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UMass Landscape Architecture
Department Celebrates Centennial with Exhibit at University Museum of Contemporary Art

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February/ March 2004 > UMass Landscape Architecture
UMass Landscape Architecture
Department Celebrates Centennial with Exhibit at University Museum of Contemporary Art

 


In celebration of the Centennial of Landscape Architecture at the University of Massachusetts Amherst, the University Museum of Contemporary Art will host The Intimate Expanse – Recent Works of Alumni of the Department of Landscape Architecture and Regional Planning – an exhibition of images projected on the gallery’s walls that express the breadth of the field of landscape architecture as revealed in the planning and design of the region, city, town, neighborhood, community, park, and personal garden. This exhibit runs concurrently with the Gallery’s Recent Acquisitions exhibit from February 1 through March 12 and reopens March 23 through May 14th.There will be a an opening reception for both exhibits Saturday, January 31st from 4-6pm.

Over one hundred alumni of what is now the Department of Landscape Architecture and Regional Planning are represented in the exhibition by images of projects in research, planning, design, and implementation that extend across the United States and into Europe and Asia. The exhibition is held in three of the gallery’s spaces with each room devoted to a different kind of projection: The Landscape Documented, The Garden of Expression, and Landscape Animated.

The Landscape Documented presents sequenced projections of images and texts describing the range of UMass alumni works, including Stephen Stimpson, Shane Coen, Patrick Condon, Paul Bukus, Ellin Goetz and Frank Sleegers. Also included are examples of historic research and restoration of significant landscapes, such as a James Rose garden, by teams of UMass alumni under the creative direction of Dean Cardasis; documentation of construction processes by alumni in landscape contracting from the UMass Stockbridge School of Agriculture, under the guidance of Michael Davidsohn; New England town planning by Zenia Z. Kotval; and research on regional landscape patterns by Jack Ahern. These and many additional landscape images with text are projected at different speeds and times on the gallery’s walls creating a dynamic and ever-changing light show.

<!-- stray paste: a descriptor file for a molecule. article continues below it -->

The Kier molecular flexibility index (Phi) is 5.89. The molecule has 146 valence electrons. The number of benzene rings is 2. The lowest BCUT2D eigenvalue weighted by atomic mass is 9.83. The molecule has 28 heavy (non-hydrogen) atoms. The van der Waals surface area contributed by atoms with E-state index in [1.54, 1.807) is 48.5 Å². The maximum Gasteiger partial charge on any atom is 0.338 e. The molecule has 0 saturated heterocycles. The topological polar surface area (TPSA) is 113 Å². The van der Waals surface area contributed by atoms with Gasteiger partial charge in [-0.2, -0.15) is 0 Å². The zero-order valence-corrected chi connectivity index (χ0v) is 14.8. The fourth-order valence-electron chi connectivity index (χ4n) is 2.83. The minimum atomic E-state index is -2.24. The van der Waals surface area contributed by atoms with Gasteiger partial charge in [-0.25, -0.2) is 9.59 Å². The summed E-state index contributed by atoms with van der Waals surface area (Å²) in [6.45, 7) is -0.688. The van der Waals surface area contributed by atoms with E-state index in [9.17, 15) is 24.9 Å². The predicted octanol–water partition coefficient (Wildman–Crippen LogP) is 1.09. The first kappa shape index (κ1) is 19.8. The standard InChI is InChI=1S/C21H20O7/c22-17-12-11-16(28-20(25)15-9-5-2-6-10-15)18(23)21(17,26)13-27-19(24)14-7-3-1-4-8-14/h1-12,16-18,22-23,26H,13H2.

The Garden of Expression is a serial compilation of images projected and overlapping on the walls, floor, and ceiling of the north gallery, which are altered by the viewer’s passage through the space. The finite images are controlled by random timing sequences, reflecting the dualities of control and chance in our experiences of the landscape.

Animated Landform Spaces in the west gallery includes the digital imagery of Stephen Ervin. Ervin uses computer landscape modeling as a research tool to discover creative expressions in landscape patterns by exploring the landscape media of landforms, water, plants, and structures as they shape the form of landscape processes and define human spatial experiences.

The Intimate Expanse is presented in memory of Barrie Greenbie (1920-1998), Professor of Landscape Architecture and Regional Planning at the University of Massachusetts Amherst. The exhibition is organized and designed by Joseph S. R. Volpe, Professor of Landscape Architecture and his BSLA ’04 undergraduate students Team 100YrsLAatUMass: Brendan Carey, Mathew Foley, Thomas Hand, Preston Holleman, Thomas Lipka, and Shane Mahoney, in cooperation with the University Museum of Contemporary Art . The exhibition has received generous support from the Department of Landscape Architecture and Regional Planning, the UMass Arts Council, and the UMass Alumni Association.

The University Museum of Contemporary Art , located on the lower level of the Fine Arts Center Concert Hall, is open to the public Tuesday through Friday from 11 a.m. to 4:30 p.m., and Saturday and Sunday from 2 to 5 p.m. The Gallery is also open during evening performances held in the Concert Hall of the Fine Arts Center. For further information, please call (413) 545-3670 or visit the Gallery at its website, www.umass.edu/fac/universitygallery


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